The front camera went through a similar transformation, but somewhat delayed. The 0.3-megapixel camera remained up to the 1.2-megapixel version in the fourth generation, which could also record 720p video, the feature remains to this day without further improvement.
Connectivity and Miscellaneous
The technology that powers Wi-Fi in the iPad has undergone few changes during its lifetime, in part due to its slow overall turnover with newer protocols. The original started with 802.11n support, but only moved to 802.11ac on the iPad Air 2.
Also, Bluetooth connectivity has jumped in stages, with the first two models Bluetooth 2.1+ EDR (Enhanced Data Rate,) followed by 4.0 support in the third and fourth. The current models include support for Bluetooth 4.2.
One change that has long been with the iPad is the Lightning port, which replaced the 30-pin connector of the first three generation iPads. It was not until the first iPad Air that Apple has added two speakers into the iPad line, meaning that previous models had to be held by a single speaker.
In particular, battery performance for the latest model is not as high as in previous versions. The third- and fourth-generation iPads had 43 watt-hour batteries, about one-third more than the latest 32.4-watt version of the iPad.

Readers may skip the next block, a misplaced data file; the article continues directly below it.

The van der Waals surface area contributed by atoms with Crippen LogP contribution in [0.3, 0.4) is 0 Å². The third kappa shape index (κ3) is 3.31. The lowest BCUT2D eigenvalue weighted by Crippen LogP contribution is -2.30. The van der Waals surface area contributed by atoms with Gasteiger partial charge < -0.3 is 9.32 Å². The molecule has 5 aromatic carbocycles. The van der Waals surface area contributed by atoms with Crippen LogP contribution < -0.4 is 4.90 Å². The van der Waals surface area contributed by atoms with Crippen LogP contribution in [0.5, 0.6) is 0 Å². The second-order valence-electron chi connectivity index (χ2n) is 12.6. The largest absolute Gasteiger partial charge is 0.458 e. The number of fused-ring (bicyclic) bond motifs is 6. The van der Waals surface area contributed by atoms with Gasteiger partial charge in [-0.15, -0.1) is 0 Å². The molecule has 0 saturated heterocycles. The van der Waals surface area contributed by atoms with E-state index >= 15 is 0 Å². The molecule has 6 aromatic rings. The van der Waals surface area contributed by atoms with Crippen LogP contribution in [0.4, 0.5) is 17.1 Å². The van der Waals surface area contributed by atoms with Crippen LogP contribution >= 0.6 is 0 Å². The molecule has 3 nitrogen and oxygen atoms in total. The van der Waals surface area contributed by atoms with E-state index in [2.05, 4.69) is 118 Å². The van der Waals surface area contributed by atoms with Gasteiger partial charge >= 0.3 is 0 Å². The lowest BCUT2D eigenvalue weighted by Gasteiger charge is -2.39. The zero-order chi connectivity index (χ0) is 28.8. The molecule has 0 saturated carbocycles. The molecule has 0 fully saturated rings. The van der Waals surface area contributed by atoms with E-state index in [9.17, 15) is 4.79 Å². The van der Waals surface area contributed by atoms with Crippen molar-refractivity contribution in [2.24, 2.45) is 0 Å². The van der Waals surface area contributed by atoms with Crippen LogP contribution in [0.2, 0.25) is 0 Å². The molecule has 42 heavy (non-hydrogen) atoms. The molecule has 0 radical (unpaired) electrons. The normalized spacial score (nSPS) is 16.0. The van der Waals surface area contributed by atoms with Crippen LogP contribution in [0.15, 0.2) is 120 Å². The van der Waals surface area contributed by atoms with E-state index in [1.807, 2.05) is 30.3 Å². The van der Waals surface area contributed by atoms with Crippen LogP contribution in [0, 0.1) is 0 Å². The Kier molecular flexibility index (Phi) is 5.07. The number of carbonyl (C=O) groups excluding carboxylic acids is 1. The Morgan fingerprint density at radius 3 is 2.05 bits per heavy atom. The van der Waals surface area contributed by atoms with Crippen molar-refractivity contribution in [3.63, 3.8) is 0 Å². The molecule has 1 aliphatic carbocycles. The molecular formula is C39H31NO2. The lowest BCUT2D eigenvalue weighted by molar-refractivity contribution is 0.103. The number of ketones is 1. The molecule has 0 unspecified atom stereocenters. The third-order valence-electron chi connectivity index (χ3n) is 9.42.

Another unexpected peculiarity is that storage capacities have remained relatively unchanged over time. While the 16GB option along with 64GB has disappeared, the 32GB capacity has always been available since the original iPad, while the 128GB capacity has existed since the fourth generation.
Initially, three storage capacities were available, which could be expanded to four in the fourth generation, but now there are only two size options in the latest iPad model.
Moore's law is dead on the desktop, but not the tablet
As mentioned before, there is no point in saying that it pays to switch to the latest model, as it is certainly more powerful and generally better in terms on specifications than the original iPads is. There are also reasons to keep the original iPads, rather than relocating, such as app compatibility with older versions of iOS that can not be used on newer models, or normal sentimentality.
However, there are two things to consider in this comparison: improvements and static specifications.
In seven years, the iPad has increased its processing power tenfold, it has eight times the memory and doubled the pixel density of the original version. These are massive improvements over time and are likely to continue to improve as Apple further refines the design.
For areas that have remained the same, these also fall into two camps. Components such as the camera and the battery are being improved from time to time, and it is quite possible that newer versions and even the display will be introduced in future models.
As far as areas such as screen size and slenderness are concerned, these are likely to remain the main tenets of Apple's design philosophy in the foreseeable future. Apple wants its products to be recognizable to all, and adhering to the same basic principles of a display of a certain size and a home button and a thin body over a long period of time helps people to see if it's a device an iPad is about years down the line.